Box 1

Five vignettes to illustrate the diversity of self-harm that falls within the remit of the guideline

  1. A 55-year-old bank manager, married for 30 years and a mother of three children. She has had no recent major adverse life events. At age 30 she suffered a severe depressive illness that responded to ECT. She had been well and on no treatment for 23 years until she became depressed again ‘out of the blue’. She became highly agitated and developed the depressive delusion that she was evil and would be responsible for the death of her children. To prevent this she drove to a secluded spot and took 100 tablets of her antidepressant.
  2. A 19-year-old student who has no previous history of mental health problems or of self-harm. Towards the end of a party the young man, who had drunk 8 cans of lager, had an argument with his partner, went into the bathroom and swallowed a handful of aspirin tablets. He almost immediately regretted his action and told a friend who phoned for an ambulance which took him to the local emergency department.
  3. A 22-year-old unemployed man who was raised in a series of children’s homes. He was subjected to repeated abuse as a child and has a history of substance misuse. He has cut his arms since the age of 14 at an average frequency of about once every three weeks. This gives him relief from intense feelings of emptiness and despair. He presents to an emergency department for the third time in a month with superficial cuts to his forearm. He does not describe persisting low mood.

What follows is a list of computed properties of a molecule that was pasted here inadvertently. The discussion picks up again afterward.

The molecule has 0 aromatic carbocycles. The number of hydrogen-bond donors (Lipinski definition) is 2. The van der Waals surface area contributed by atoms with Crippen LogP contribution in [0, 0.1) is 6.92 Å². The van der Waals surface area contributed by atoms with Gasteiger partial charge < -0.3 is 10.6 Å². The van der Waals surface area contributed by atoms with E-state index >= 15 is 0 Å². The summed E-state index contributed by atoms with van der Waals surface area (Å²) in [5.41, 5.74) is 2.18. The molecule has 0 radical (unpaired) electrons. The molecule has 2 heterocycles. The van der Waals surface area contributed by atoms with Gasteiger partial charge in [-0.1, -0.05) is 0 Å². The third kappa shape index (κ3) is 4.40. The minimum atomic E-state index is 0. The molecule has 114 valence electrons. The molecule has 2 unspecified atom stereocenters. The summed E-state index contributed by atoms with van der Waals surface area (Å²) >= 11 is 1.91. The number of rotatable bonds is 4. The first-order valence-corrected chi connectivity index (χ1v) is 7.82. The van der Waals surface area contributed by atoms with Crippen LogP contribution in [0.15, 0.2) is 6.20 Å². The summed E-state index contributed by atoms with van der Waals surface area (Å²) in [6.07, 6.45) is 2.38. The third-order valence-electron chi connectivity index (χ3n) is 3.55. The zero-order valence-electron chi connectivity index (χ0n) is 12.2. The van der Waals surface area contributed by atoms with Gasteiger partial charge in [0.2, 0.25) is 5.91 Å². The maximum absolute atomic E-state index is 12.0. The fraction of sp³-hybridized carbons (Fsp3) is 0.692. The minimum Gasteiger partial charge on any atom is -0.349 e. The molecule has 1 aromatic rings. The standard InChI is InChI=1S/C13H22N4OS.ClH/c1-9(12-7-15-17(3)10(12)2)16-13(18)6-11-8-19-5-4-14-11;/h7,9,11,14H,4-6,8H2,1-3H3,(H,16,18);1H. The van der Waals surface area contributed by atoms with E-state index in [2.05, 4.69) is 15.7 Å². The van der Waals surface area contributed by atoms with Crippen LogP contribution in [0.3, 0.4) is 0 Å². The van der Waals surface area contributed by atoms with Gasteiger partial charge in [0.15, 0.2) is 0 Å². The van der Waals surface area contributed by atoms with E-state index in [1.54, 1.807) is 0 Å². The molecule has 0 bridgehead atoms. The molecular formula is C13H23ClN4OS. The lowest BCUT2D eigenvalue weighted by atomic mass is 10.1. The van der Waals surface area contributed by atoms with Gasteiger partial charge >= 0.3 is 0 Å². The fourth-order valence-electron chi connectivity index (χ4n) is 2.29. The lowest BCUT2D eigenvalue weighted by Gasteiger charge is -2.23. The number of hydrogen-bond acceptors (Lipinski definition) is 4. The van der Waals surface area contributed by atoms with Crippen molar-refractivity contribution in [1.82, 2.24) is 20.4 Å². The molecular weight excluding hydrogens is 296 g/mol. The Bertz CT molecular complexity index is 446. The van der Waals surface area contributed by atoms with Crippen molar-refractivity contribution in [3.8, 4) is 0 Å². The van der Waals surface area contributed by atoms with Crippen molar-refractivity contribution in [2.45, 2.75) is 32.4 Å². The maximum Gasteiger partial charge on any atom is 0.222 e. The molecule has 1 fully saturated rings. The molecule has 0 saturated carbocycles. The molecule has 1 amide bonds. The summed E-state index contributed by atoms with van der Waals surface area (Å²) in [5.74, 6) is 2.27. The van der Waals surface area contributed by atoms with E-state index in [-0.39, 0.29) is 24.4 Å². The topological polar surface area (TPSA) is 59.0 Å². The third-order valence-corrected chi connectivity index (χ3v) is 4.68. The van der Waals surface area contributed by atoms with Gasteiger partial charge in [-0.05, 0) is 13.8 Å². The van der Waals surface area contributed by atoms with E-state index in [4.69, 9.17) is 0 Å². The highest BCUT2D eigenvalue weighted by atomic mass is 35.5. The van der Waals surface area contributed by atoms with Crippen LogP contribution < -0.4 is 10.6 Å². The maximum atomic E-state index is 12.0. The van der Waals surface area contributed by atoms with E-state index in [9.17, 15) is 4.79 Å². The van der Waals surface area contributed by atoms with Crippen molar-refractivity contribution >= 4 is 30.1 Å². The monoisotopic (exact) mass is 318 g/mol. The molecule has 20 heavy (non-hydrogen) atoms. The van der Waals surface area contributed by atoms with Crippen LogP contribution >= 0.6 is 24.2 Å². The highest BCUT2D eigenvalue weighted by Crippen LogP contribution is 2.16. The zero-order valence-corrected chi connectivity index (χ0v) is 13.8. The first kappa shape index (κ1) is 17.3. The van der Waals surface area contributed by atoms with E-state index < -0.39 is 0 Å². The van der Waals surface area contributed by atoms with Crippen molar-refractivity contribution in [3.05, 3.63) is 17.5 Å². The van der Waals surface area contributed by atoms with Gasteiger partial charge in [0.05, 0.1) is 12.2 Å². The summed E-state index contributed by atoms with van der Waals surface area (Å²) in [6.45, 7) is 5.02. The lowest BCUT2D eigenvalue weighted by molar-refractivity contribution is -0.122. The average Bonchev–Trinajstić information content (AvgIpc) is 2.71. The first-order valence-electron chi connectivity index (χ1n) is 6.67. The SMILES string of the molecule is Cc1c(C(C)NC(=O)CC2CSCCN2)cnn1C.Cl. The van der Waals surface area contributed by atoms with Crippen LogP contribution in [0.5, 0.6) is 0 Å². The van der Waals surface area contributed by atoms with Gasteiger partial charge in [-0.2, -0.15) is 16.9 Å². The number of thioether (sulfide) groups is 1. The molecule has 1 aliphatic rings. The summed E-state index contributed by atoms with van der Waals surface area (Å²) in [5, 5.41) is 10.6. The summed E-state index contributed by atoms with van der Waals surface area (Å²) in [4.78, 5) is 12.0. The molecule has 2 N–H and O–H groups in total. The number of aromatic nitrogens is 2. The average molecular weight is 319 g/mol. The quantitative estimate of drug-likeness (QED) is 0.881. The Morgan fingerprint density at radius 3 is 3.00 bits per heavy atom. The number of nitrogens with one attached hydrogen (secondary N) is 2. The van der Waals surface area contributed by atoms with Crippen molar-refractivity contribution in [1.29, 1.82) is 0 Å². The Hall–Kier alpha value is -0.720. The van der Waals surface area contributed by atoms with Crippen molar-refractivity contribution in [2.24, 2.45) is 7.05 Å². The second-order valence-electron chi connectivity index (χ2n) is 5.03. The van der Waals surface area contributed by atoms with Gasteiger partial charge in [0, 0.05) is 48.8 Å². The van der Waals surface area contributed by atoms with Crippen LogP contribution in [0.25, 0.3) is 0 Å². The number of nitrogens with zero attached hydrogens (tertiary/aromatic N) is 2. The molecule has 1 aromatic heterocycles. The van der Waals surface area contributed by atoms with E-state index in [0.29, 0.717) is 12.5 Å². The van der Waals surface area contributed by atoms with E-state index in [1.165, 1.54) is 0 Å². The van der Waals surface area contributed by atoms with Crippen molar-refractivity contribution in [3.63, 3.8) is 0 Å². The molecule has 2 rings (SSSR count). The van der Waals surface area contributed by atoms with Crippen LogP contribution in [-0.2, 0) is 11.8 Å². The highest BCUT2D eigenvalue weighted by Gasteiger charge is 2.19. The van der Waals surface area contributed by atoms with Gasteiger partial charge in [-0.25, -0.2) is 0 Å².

4. An 8-year-old boy, who was conceived when his mother was raped, was brought up by his mother and a stepfather whom the mother quickly married to avoid the shame of an illegitimate child. The boy was nevertheless called ‘the bastard’ by the stepfather, who also repeatedly sexually abused the boy from when he was about 4 years old. The mother was subject to frequent episodes of domestic violence at the hands of the pathologically jealous stepfather who attacked her for having a child by another man. The mother became depressed and began drinking heavily to ‘escape’ the beatings. When very drunk, the mother told the boy that her life was a misery and it was all because he had been born. In desperation the boy drank a bottle of bleach believing this would kill him and save his mother. He survived and was diagnosed as being depressed.
  5. A woman in her thirties who was sexually abused by her father from the age of 2 until the age of 16. She has taken an overdose on two occasions with suicidal intent, and received life-saving hospital treatment. She also self-harms by cutting her arms and body as a relief from the experience of excruciating emotional pain, and as an alternative to attempted suicide. She describes herself as compelled to do this, and regards it as an act done to herself by herself which inflicts physical wounds with the intention paradoxically of helping herself rather than killing herself.

From: 2, Introduction to self-harm

Cover of Self-Harm
Self-Harm: The Short-Term Physical and Psychological Management and Secondary Prevention of Self-Harm in Primary and Secondary Care.
NICE Clinical Guidelines, No. 16.
National Collaborating Centre for Mental Health (UK).
Leicester (UK): British Psychological Society; 2004.
Copyright © 2004, The British Psychological Society & The Royal College of Psychiatrists.

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